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Defeat Diabetes
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Madeira Beach, FL 33708

Diabetes Linked to Irritative Lower Urinary Tract Symptoms, Nocturia

Posted: Wednesday, March 26, 2008

Diabetes is positively associated with irritative lower urinary tract symptoms (LUTS) and nocturia but not benign prostatic hyperplasia (BPH), according to the results of a multiethnic, community-based study. 

"Typically, clinicians treat BPH and type 2 diabetes as separate entities, although some have suggested that diabetes may be a risk factor for the development and progression of BPH," write Aruna V. Sarma, PhD, from the University of Michigan in Ann Arbor, and colleagues.
"Clinical uncertainty stems from the fact that both diabetic neuropathy and BPH can lead to dysfunctional bladder storage and emptying, which makes it difficult to determine the extent to which diabetes and/or BPH contributes to voiding dysfunction in these patients. To more clearly understand the association between diabetes and BPH it is important to examine the full spectrum of clinical markers of BPH including lower urinary tract symptoms (LUTS), urinary flow, prostatic volume, and serum prostate-specific antigen (PSA) concentrations."

The objective of this study was to evaluate associations between diabetes and clinical markers of BPH in community-dwelling white and black men aged 40 to 79 years.

The investigators combined data from the Olmsted County Study of Urinary Symptoms and Health Status and the Flint Men's Health Study (total study sample, 2484 men). Severity of LUTS, peak urinary flow rates, prostate volume, and serum PSA levels were compared in men with and without self-reported, clinician-diagnosed diabetes.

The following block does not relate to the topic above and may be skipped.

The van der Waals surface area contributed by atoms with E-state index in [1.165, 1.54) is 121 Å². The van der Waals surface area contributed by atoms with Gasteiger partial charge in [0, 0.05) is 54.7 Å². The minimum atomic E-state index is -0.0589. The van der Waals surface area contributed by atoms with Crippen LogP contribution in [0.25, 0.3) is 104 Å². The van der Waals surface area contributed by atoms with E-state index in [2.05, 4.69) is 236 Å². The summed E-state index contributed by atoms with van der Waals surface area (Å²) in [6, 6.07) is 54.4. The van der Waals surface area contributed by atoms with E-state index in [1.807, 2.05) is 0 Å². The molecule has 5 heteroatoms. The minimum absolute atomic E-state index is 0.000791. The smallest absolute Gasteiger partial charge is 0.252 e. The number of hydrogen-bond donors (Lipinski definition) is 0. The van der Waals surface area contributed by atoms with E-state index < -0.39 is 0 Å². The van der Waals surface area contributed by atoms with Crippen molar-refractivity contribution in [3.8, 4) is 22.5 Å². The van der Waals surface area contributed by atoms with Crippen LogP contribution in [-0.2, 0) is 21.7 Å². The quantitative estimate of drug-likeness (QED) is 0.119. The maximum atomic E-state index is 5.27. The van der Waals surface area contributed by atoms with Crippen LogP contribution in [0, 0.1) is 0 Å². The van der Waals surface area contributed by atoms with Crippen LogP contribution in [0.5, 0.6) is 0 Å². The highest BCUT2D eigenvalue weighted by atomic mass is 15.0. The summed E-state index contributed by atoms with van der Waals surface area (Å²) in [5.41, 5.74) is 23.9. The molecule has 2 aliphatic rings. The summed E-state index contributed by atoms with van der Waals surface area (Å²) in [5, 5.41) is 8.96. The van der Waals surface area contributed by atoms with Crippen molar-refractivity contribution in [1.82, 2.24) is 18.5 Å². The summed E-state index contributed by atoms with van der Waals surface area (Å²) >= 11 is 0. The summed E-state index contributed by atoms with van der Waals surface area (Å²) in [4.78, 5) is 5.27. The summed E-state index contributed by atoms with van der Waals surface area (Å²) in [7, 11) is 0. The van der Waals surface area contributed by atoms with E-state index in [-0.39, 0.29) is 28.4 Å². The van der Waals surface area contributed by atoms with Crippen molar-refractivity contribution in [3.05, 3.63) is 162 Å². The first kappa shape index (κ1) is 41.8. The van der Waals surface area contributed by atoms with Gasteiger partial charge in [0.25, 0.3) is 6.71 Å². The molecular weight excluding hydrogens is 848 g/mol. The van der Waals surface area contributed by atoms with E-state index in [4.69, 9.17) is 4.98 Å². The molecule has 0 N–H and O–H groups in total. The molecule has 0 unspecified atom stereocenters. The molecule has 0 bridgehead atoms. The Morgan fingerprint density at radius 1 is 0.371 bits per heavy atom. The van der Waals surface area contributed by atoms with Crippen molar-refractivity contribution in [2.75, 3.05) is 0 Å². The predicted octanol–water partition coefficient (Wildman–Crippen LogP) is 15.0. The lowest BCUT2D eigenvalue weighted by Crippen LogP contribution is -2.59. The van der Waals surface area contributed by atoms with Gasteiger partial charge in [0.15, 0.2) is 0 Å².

Diabetes, which was reported by 170 (6.8%) men, was positively associated with increased irritative LUTS and specifically nocturia. These patterns were consistent across racial groups and were still present after adjustment for age, body mass index (BMI), and socioeconomic status indicators. The relationship between irritative LUTS and diabetes was greater in black men. There were no apparent associations between diabetes and prostate volume, PSA level, and peak urinary flow rate.

The multiethnic community-based study demonstrates positive associations between diabetes and irritative LUTS and nocturia, the study authors write. "Moreover, the association between irritative LUTS and diabetes is increased in black men. There was no strong evidence for an association between diabetes and BPH across measures more specific to BPH (i.e., prostate volume, PSA, and peak urinary flow rate)."

"Taken together, our findings suggest that the presence of diabetes may be less related to prostate growth and more related to the dynamic components of lower urinary tract function," the study authors conclude. "Further evaluations of the association between diabetes and BPH and related racial variations are warranted."

Practice Pearls
  • Type 2 diabetes is associated with an increased incidence of irritative LUTS and nocturia.
  • Type 2 diabetes is not associated with an increased association with obstructive bladder symptoms or BPH, measures of PSA levels, and prostate volume. 

Source: Diabetes In Control: Diabetes Care. March 2008;31:476-482.

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